Property rights are green

The American public has shown significant concern for environmental quality since the first Earth Day in 1970, yet the maze of environmental laws and regulations enacted since then has fostered huge government bureaucracies better known for waste and failure than for innovation and success, says Jay Lehr, science director of the Heartland Institute.

In "Re-Thinking Green," 22 economists and political scientists explain how environmental quality can be enhanced more effectively by relying less on government agencies, which are increasingly politicised and unaccountable, and more on environmental entrepreneurship and the strict enforcement of private property rights. Among the authors' claims:

  • The Endangered Species Act of 1973 encourages property owners to do everything possible to avoid having endangered species take a liking to their land, whereas a law rewarding property owners for acting as stewards of endangered species would be far more successful.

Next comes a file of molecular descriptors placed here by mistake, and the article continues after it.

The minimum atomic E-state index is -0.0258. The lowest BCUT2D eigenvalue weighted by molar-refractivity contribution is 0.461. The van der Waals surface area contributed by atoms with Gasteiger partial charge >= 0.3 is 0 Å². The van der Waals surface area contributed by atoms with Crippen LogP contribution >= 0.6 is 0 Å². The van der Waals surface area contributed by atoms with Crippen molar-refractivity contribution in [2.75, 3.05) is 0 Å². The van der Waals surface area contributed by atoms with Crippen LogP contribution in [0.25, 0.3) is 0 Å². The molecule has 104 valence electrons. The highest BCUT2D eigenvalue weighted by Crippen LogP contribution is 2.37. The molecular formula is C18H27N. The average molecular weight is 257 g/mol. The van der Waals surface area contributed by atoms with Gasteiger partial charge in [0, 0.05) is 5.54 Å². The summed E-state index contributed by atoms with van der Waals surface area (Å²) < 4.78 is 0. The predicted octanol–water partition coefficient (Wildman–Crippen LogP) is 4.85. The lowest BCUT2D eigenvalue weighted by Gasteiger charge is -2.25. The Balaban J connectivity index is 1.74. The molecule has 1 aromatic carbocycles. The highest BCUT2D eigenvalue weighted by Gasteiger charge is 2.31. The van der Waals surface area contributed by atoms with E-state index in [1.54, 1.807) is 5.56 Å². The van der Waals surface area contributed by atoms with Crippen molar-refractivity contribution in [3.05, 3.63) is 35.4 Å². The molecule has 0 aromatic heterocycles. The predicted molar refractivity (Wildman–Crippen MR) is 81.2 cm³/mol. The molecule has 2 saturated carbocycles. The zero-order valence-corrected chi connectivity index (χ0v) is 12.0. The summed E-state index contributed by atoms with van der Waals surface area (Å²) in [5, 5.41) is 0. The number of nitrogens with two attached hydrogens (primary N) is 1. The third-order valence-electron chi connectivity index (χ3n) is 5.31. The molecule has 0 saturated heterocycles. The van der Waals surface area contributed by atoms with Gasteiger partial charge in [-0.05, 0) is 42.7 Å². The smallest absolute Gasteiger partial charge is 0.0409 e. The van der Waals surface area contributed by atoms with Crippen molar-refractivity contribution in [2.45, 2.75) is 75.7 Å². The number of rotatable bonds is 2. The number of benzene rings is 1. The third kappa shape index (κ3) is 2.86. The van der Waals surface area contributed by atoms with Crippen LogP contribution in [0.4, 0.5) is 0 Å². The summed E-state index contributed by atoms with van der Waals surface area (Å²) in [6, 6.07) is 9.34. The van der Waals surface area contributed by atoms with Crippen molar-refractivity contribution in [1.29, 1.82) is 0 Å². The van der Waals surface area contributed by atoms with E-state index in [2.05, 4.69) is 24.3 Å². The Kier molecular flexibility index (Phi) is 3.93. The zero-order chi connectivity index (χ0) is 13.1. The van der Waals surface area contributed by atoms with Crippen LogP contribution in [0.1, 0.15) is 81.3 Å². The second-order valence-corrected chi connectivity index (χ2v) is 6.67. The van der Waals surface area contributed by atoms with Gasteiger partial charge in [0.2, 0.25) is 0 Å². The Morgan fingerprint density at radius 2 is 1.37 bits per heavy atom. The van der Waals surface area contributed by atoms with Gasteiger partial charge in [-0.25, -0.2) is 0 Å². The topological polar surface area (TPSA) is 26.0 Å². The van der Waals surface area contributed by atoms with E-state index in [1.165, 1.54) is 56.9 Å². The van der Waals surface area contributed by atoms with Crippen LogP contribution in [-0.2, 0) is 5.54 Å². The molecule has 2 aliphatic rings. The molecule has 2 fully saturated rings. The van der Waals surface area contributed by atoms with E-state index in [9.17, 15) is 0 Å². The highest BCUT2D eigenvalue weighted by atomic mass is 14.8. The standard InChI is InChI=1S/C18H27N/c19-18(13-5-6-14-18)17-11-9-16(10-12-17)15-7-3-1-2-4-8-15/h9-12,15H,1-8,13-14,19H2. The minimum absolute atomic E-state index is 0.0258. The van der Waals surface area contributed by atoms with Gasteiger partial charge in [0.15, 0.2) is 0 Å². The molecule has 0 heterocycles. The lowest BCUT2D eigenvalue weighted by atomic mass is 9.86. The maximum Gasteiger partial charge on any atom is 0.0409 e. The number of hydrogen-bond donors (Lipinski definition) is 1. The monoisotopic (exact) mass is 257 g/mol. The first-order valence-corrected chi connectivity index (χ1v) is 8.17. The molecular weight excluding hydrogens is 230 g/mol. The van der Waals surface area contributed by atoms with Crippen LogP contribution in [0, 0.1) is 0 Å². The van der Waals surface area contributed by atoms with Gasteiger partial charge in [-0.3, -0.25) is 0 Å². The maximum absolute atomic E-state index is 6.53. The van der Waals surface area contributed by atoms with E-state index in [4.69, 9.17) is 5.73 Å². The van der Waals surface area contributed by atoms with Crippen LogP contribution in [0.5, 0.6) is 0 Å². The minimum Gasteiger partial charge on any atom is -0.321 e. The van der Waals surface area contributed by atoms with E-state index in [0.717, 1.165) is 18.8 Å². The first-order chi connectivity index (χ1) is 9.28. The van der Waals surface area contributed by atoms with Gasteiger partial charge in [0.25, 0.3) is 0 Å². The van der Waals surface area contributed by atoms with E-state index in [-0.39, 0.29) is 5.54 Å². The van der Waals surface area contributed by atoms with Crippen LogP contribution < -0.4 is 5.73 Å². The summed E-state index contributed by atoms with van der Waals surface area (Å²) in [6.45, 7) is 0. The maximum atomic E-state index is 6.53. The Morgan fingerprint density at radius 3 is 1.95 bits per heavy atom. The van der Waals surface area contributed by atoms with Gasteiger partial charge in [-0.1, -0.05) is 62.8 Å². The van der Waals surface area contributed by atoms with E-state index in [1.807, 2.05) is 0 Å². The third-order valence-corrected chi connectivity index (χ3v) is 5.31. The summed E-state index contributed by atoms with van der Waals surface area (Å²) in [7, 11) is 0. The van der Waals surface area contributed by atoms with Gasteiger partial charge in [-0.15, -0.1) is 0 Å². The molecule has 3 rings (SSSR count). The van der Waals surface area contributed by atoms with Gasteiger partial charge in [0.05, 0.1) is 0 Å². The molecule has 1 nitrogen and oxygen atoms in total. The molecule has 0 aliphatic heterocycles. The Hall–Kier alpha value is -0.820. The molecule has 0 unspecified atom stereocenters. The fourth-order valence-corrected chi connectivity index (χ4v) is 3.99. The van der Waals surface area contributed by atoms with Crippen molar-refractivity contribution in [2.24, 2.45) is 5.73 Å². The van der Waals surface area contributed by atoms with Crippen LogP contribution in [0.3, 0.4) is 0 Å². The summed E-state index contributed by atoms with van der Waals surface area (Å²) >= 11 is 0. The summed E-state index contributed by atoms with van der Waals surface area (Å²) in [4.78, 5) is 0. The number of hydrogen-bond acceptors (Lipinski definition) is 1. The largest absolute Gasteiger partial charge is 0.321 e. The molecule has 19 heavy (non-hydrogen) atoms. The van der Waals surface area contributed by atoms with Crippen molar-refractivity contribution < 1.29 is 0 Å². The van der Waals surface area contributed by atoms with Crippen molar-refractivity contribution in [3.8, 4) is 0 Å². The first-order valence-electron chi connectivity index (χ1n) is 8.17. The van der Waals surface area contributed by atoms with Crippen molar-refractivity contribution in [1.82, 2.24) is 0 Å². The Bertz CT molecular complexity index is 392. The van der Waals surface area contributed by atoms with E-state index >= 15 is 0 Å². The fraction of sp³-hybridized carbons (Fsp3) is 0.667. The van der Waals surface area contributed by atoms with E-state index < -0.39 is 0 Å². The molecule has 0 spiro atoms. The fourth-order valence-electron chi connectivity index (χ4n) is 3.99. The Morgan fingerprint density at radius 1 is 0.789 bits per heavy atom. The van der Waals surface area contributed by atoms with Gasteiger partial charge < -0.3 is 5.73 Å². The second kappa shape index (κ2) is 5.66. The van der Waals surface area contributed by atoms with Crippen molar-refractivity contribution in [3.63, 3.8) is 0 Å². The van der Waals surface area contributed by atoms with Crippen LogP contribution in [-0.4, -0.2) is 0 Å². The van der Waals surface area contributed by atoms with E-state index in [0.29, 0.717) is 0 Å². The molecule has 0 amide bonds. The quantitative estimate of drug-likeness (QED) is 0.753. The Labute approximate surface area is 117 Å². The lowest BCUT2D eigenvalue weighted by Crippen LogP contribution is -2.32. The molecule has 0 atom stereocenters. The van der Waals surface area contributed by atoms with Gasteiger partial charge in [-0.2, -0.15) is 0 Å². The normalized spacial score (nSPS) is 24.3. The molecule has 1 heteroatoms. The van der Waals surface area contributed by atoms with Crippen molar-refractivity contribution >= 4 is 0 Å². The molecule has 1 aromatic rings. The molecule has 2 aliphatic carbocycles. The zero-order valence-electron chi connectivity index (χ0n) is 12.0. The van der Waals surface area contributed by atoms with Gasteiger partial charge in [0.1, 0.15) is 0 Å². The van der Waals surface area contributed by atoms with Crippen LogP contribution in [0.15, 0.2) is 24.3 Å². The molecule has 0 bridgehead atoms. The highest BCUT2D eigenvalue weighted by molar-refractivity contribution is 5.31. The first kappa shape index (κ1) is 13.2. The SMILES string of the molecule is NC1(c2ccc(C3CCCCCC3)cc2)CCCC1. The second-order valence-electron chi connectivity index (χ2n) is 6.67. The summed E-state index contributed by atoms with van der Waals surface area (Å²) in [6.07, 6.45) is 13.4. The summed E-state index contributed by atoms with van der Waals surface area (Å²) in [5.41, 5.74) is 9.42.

• "Smart growth" plans subsidise high-density urban living while creating unaffordable housing, air pollution and increased traffic congestion.

  • Environmental bureaucrats ignore legal tools compatible with capitalism and the free market, such as common law of trespass and nuisance, and instead they embrace command-and-control concepts that hinder efficient environmental protection.

    Source: Jay Lehr, Property Rights Improve Environment, Book Says, Heartland Institute, February 1, 2006.

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    FMF Policy Bulletin/ 28 February 2006
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